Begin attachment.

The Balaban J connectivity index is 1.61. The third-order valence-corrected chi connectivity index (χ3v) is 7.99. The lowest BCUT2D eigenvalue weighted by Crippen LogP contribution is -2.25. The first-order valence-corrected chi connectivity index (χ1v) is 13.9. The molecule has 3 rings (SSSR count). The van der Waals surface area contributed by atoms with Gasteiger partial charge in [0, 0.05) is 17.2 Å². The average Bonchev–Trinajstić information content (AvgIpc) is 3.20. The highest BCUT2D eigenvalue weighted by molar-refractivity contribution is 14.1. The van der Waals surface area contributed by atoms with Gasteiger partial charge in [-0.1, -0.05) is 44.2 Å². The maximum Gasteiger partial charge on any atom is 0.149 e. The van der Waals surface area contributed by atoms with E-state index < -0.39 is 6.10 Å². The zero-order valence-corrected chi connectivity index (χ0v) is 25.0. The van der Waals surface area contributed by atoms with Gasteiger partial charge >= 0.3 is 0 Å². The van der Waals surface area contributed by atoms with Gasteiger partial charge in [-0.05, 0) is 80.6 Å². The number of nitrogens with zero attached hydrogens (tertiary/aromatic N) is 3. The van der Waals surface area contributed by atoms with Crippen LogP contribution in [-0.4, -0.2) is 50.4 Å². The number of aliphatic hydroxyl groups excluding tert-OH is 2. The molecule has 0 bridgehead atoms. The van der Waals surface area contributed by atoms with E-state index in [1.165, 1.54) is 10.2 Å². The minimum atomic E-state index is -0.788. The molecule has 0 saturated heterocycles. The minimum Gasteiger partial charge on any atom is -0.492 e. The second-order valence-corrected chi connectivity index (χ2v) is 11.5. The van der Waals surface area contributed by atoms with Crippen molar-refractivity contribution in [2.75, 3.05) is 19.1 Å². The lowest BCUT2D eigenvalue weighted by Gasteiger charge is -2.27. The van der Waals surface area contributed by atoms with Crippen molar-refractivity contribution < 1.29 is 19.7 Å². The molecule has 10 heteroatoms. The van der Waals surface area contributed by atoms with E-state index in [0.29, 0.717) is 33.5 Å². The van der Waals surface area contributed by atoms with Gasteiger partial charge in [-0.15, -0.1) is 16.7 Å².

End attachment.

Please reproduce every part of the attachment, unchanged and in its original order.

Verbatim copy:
The Balaban J connectivity index is 1.61. The third-order valence-corrected chi connectivity index (χ3v) is 7.99. The lowest BCUT2D eigenvalue weighted by Crippen LogP contribution is -2.25. The first-order valence-corrected chi connectivity index (χ1v) is 13.9. The molecule has 3 rings (SSSR count). The van der Waals surface area contributed by atoms with Gasteiger partial charge in [0, 0.05) is 17.2 Å². The average Bonchev–Trinajstić information content (AvgIpc) is 3.20. The highest BCUT2D eigenvalue weighted by molar-refractivity contribution is 14.1. The van der Waals surface area contributed by atoms with Gasteiger partial charge in [-0.1, -0.05) is 44.2 Å². The maximum Gasteiger partial charge on any atom is 0.149 e. The van der Waals surface area contributed by atoms with E-state index < -0.39 is 6.10 Å². The zero-order valence-corrected chi connectivity index (χ0v) is 25.0. The van der Waals surface area contributed by atoms with Gasteiger partial charge >= 0.3 is 0 Å². The van der Waals surface area contributed by atoms with Gasteiger partial charge in [-0.05, 0) is 80.6 Å². The number of nitrogens with zero attached hydrogens (tertiary/aromatic N) is 3. The van der Waals surface area contributed by atoms with Crippen LogP contribution in [-0.4, -0.2) is 50.4 Å². The number of aliphatic hydroxyl groups excluding tert-OH is 2. The molecule has 0 bridgehead atoms. The van der Waals surface area contributed by atoms with E-state index in [1.165, 1.54) is 10.2 Å². The minimum atomic E-state index is -0.788. The molecule has 0 saturated heterocycles. The minimum Gasteiger partial charge on any atom is -0.492 e. The second-order valence-corrected chi connectivity index (χ2v) is 11.5. The van der Waals surface area contributed by atoms with Crippen molar-refractivity contribution in [2.75, 3.05) is 19.1 Å². The lowest BCUT2D eigenvalue weighted by Gasteiger charge is -2.27. The van der Waals surface area contributed by atoms with Crippen molar-refractivity contribution < 1.29 is 19.7 Å². The molecule has 10 heteroatoms. The van der Waals surface area contributed by atoms with E-state index in [0.29, 0.717) is 33.5 Å². The van der Waals surface area contributed by atoms with Gasteiger partial charge in [-0.15, -0.1) is 16.7 Å².